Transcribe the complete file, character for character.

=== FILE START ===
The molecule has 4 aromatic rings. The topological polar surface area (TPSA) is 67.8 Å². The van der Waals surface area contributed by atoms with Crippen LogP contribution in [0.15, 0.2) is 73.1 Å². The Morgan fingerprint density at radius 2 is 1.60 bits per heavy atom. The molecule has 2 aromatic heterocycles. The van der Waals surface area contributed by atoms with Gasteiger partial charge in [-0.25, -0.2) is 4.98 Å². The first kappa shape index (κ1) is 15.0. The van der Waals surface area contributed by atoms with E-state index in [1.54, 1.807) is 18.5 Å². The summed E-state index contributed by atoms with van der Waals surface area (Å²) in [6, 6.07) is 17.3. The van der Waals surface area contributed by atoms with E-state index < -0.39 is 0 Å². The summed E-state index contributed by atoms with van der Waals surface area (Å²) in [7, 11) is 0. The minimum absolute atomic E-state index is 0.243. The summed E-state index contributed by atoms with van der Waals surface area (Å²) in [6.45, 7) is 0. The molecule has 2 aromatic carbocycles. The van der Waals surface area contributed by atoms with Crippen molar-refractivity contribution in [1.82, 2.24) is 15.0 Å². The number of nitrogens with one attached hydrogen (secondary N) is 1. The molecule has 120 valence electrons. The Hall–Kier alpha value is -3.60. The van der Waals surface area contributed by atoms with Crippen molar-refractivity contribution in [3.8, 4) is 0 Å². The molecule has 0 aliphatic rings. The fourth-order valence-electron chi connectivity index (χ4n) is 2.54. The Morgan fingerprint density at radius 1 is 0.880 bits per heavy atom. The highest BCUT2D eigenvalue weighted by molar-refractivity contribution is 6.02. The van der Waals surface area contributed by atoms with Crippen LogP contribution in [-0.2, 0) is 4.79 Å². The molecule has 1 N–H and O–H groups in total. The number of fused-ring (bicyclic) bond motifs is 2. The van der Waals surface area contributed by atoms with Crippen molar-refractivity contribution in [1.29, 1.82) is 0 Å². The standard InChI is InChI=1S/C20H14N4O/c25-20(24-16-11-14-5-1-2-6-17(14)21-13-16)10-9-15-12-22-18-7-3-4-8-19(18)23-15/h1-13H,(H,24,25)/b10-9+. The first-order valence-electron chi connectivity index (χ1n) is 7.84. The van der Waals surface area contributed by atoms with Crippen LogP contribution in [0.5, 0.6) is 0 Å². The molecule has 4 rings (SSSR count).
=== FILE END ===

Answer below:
The molecule has 4 aromatic rings. The topological polar surface area (TPSA) is 67.8 Å². The van der Waals surface area contributed by atoms with Crippen LogP contribution in [0.15, 0.2) is 73.1 Å². The Morgan fingerprint density at radius 2 is 1.60 bits per heavy atom. The molecule has 2 aromatic heterocycles. The van der Waals surface area contributed by atoms with Gasteiger partial charge in [-0.25, -0.2) is 4.98 Å². The first kappa shape index (κ1) is 15.0. The van der Waals surface area contributed by atoms with E-state index in [1.54, 1.807) is 18.5 Å². The summed E-state index contributed by atoms with van der Waals surface area (Å²) in [6, 6.07) is 17.3. The van der Waals surface area contributed by atoms with E-state index < -0.39 is 0 Å². The summed E-state index contributed by atoms with van der Waals surface area (Å²) in [7, 11) is 0. The minimum absolute atomic E-state index is 0.243. The summed E-state index contributed by atoms with van der Waals surface area (Å²) in [6.45, 7) is 0. The molecule has 2 aromatic carbocycles. The van der Waals surface area contributed by atoms with Crippen molar-refractivity contribution in [1.82, 2.24) is 15.0 Å². The number of nitrogens with one attached hydrogen (secondary N) is 1. The molecule has 120 valence electrons. The Hall–Kier alpha value is -3.60. The van der Waals surface area contributed by atoms with Crippen molar-refractivity contribution in [3.8, 4) is 0 Å². The molecule has 0 aliphatic rings. The fourth-order valence-electron chi connectivity index (χ4n) is 2.54. The Morgan fingerprint density at radius 1 is 0.880 bits per heavy atom. The highest BCUT2D eigenvalue weighted by molar-refractivity contribution is 6.02. The van der Waals surface area contributed by atoms with Crippen LogP contribution in [-0.2, 0) is 4.79 Å². The molecule has 1 N–H and O–H groups in total. The number of fused-ring (bicyclic) bond motifs is 2. The van der Waals surface area contributed by atoms with Crippen molar-refractivity contribution in [1.29, 1.82) is 0 Å². The standard InChI is InChI=1S/C20H14N4O/c25-20(24-16-11-14-5-1-2-6-17(14)21-13-16)10-9-15-12-22-18-7-3-4-8-19(18)23-15/h1-13H,(H,24,25)/b10-9+. The first-order valence-electron chi connectivity index (χ1n) is 7.84. The van der Waals surface area contributed by atoms with Crippen LogP contribution in [0.5, 0.6) is 0 Å². The molecule has 4 rings (SSSR count).